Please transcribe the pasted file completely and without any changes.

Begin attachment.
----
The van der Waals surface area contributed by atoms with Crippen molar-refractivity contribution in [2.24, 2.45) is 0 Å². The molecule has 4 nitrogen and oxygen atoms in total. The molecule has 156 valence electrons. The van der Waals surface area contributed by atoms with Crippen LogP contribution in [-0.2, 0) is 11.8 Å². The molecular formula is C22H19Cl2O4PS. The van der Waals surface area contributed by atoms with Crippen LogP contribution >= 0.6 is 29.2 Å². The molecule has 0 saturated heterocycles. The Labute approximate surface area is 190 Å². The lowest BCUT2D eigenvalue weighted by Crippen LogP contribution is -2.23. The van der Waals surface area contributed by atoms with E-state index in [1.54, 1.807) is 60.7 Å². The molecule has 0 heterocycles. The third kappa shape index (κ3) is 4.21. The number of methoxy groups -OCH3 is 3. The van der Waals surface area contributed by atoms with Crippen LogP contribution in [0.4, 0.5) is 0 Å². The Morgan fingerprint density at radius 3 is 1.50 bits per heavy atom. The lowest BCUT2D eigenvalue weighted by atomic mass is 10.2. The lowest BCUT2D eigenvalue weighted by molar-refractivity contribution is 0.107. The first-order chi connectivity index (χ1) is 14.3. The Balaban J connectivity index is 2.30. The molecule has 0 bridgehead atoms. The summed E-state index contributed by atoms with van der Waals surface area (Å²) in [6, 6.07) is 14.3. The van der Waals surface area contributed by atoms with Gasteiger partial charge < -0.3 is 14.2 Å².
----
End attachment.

The van der Waals surface area contributed by atoms with Crippen molar-refractivity contribution in [2.24, 2.45) is 0 Å². The molecule has 4 nitrogen and oxygen atoms in total. The molecule has 156 valence electrons. The van der Waals surface area contributed by atoms with Crippen LogP contribution in [-0.2, 0) is 11.8 Å². The molecular formula is C22H19Cl2O4PS. The van der Waals surface area contributed by atoms with Crippen LogP contribution >= 0.6 is 29.2 Å². The molecule has 0 saturated heterocycles. The Labute approximate surface area is 190 Å². The lowest BCUT2D eigenvalue weighted by Crippen LogP contribution is -2.23. The van der Waals surface area contributed by atoms with E-state index in [1.54, 1.807) is 60.7 Å². The molecule has 0 heterocycles. The third kappa shape index (κ3) is 4.21. The number of methoxy groups -OCH3 is 3. The van der Waals surface area contributed by atoms with Crippen LogP contribution in [0.4, 0.5) is 0 Å². The Morgan fingerprint density at radius 3 is 1.50 bits per heavy atom. The lowest BCUT2D eigenvalue weighted by atomic mass is 10.2. The lowest BCUT2D eigenvalue weighted by molar-refractivity contribution is 0.107. The first-order chi connectivity index (χ1) is 14.3. The Balaban J connectivity index is 2.30. The molecule has 0 bridgehead atoms. The summed E-state index contributed by atoms with van der Waals surface area (Å²) in [6, 6.07) is 14.3. The van der Waals surface area contributed by atoms with Gasteiger partial charge < -0.3 is 14.2 Å².